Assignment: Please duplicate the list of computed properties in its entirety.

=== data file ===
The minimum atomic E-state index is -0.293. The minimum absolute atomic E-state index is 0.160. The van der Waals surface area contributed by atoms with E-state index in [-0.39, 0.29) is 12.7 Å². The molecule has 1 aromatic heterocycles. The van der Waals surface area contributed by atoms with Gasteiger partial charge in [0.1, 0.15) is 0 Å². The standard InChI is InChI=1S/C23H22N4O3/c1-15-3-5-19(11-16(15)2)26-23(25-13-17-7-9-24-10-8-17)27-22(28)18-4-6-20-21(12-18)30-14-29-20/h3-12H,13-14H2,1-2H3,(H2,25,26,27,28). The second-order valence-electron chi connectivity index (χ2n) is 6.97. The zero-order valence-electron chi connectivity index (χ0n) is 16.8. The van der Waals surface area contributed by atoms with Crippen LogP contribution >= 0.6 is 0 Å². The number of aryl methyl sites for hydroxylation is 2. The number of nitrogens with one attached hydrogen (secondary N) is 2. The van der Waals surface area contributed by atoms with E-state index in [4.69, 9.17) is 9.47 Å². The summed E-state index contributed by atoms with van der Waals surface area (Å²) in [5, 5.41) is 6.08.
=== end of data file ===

The minimum atomic E-state index is -0.293. The minimum absolute atomic E-state index is 0.160. The van der Waals surface area contributed by atoms with E-state index in [-0.39, 0.29) is 12.7 Å². The molecule has 1 aromatic heterocycles. The van der Waals surface area contributed by atoms with Gasteiger partial charge in [0.1, 0.15) is 0 Å². The standard InChI is InChI=1S/C23H22N4O3/c1-15-3-5-19(11-16(15)2)26-23(25-13-17-7-9-24-10-8-17)27-22(28)18-4-6-20-21(12-18)30-14-29-20/h3-12H,13-14H2,1-2H3,(H2,25,26,27,28). The second-order valence-electron chi connectivity index (χ2n) is 6.97. The zero-order valence-electron chi connectivity index (χ0n) is 16.8. The van der Waals surface area contributed by atoms with Crippen LogP contribution >= 0.6 is 0 Å². The number of aryl methyl sites for hydroxylation is 2. The number of nitrogens with one attached hydrogen (secondary N) is 2. The van der Waals surface area contributed by atoms with E-state index in [4.69, 9.17) is 9.47 Å². The summed E-state index contributed by atoms with van der Waals surface area (Å²) in [5, 5.41) is 6.08.